Respiratory and Laryngeal Function of Women and Men During Vocal Intensity Variation Simultaneous procedures for making aerodynamic and kinematic observations of the laryngeal and chest wall systems were used to investigate variations in vocal intensity in normal women and men. Laryngeal results indicate that significant increases of maximum flow declination rate and laryngeal airway resistance and significant decreases in open quotient occur ... Research Article
Research Article  |   February 01, 1993
Respiratory and Laryngeal Function of Women and Men During Vocal Intensity Variation
 
Author Affiliations & Notes
  • Elaine T. Stathopoulos
    State University of New York at Buffalo
  • Christine Sapienza
    State University of New York at Buffalo
  • Contact author: Elaine T. Stathopoulos, PhD, CDS, Park Hall, Room 109, University at Buffalo, Buffalo, NY 14260.
Article Information
Speech, Voice & Prosody / Speech / Research Articles
Research Article   |   February 01, 1993
Respiratory and Laryngeal Function of Women and Men During Vocal Intensity Variation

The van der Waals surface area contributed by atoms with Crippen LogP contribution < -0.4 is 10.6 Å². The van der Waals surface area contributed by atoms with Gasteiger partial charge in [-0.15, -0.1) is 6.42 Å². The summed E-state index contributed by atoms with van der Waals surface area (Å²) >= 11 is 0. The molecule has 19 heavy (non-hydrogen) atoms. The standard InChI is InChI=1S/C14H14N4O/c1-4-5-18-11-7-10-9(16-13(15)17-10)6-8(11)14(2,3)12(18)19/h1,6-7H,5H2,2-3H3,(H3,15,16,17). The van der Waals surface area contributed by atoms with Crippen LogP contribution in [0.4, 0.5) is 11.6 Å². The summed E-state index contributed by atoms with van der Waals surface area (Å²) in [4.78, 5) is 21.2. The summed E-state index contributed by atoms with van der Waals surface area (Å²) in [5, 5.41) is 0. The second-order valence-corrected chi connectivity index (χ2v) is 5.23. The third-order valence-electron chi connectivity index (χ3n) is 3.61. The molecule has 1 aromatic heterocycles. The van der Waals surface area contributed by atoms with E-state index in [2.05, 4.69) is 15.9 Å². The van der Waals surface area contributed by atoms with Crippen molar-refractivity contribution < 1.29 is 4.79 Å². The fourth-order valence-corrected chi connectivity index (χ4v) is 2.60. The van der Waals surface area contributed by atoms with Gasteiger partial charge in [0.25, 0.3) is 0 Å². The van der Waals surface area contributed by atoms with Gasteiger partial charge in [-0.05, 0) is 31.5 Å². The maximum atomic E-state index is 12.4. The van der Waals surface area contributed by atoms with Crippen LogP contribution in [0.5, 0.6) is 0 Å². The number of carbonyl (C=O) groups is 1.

Journal of Speech, Language, and Hearing Research, February 1993, Vol. 36, 64-75. doi:10.1044/jshr.3601.64
History: Received February 21, 1992 , Accepted July 21, 1992
 
Journal of Speech, Language, and Hearing Research, February 1993, Vol. 36, 64-75. doi:10.1044/jshr.3601.64
History: Received February 21, 1992; Accepted July 21, 1992

Simultaneous procedures for making aerodynamic and kinematic observations of the laryngeal and chest wall systems were used to investigate variations in vocal intensity in normal women and men. Laryngeal results indicate that significant increases of maximum flow declination rate and laryngeal airway resistance and significant decreases in open quotient occur when higher intensity levels are produced. Respiratory results indicate that tracheal pressure, percent rib cage contribution, lung volume, and rib cage volume initiations are higher, and lung and rib cage volume excursions are larger when higher vocal intensity levels are produced. Laryngeal and respiratory function results indicate that some measures are different for women than for men. Mean data support the notion that increases in tracheal pressure are achieved by inhaling to higher lung and rib cage volumes. Individual subject data provide alternative respiratory and laryngeal patterns for changing the shape of the glottal airflow waveform.

Order a Subscription
Pay Per View
Entire Journal of Speech, Language, and Hearing Research content & archive
24-hour access
This Article
24-hour access